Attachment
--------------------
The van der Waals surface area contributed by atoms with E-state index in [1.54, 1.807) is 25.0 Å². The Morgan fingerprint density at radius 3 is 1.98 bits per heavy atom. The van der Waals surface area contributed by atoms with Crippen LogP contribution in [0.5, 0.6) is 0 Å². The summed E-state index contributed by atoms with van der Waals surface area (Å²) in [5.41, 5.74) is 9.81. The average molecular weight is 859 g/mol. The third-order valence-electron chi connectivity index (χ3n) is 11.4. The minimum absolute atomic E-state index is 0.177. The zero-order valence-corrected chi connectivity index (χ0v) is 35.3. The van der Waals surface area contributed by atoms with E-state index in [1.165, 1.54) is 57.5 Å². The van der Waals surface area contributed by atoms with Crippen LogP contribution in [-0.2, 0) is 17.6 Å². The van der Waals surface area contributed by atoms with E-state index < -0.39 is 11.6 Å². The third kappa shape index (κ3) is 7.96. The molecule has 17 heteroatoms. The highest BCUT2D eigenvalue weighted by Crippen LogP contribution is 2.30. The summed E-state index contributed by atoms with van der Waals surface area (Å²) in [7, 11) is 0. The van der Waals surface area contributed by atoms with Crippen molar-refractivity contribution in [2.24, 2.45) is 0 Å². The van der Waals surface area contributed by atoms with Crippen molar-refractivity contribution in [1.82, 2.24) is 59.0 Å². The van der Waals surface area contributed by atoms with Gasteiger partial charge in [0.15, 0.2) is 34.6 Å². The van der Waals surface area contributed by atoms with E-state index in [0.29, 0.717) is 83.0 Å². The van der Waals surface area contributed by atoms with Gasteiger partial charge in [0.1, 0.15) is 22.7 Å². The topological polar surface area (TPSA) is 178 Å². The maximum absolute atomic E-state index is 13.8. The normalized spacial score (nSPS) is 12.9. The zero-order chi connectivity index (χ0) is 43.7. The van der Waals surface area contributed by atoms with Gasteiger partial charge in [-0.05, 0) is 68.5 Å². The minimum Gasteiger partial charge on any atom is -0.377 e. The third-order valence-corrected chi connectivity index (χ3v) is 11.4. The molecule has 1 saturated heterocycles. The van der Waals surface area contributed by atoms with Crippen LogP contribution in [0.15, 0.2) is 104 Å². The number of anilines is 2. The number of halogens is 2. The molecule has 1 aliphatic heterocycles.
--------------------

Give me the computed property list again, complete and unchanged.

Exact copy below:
The van der Waals surface area contributed by atoms with E-state index in [1.54, 1.807) is 25.0 Å². The Morgan fingerprint density at radius 3 is 1.98 bits per heavy atom. The van der Waals surface area contributed by atoms with Crippen LogP contribution in [0.5, 0.6) is 0 Å². The summed E-state index contributed by atoms with van der Waals surface area (Å²) in [5.41, 5.74) is 9.81. The average molecular weight is 859 g/mol. The third-order valence-electron chi connectivity index (χ3n) is 11.4. The minimum absolute atomic E-state index is 0.177. The zero-order valence-corrected chi connectivity index (χ0v) is 35.3. The van der Waals surface area contributed by atoms with E-state index in [1.165, 1.54) is 57.5 Å². The van der Waals surface area contributed by atoms with Crippen LogP contribution in [-0.2, 0) is 17.6 Å². The van der Waals surface area contributed by atoms with E-state index < -0.39 is 11.6 Å². The third kappa shape index (κ3) is 7.96. The molecule has 17 heteroatoms. The highest BCUT2D eigenvalue weighted by Crippen LogP contribution is 2.30. The summed E-state index contributed by atoms with van der Waals surface area (Å²) in [7, 11) is 0. The van der Waals surface area contributed by atoms with Crippen molar-refractivity contribution in [2.24, 2.45) is 0 Å². The van der Waals surface area contributed by atoms with Crippen molar-refractivity contribution in [1.82, 2.24) is 59.0 Å². The van der Waals surface area contributed by atoms with Gasteiger partial charge in [0.15, 0.2) is 34.6 Å². The van der Waals surface area contributed by atoms with E-state index in [0.29, 0.717) is 83.0 Å². The van der Waals surface area contributed by atoms with Gasteiger partial charge in [0.1, 0.15) is 22.7 Å². The topological polar surface area (TPSA) is 178 Å². The maximum absolute atomic E-state index is 13.8. The normalized spacial score (nSPS) is 12.9. The zero-order chi connectivity index (χ0) is 43.7. The van der Waals surface area contributed by atoms with Gasteiger partial charge in [-0.05, 0) is 68.5 Å². The minimum Gasteiger partial charge on any atom is -0.377 e. The third-order valence-corrected chi connectivity index (χ3v) is 11.4. The molecule has 1 saturated heterocycles. The van der Waals surface area contributed by atoms with Crippen LogP contribution in [0.15, 0.2) is 104 Å². The number of anilines is 2. The number of halogens is 2. The molecule has 1 aliphatic heterocycles.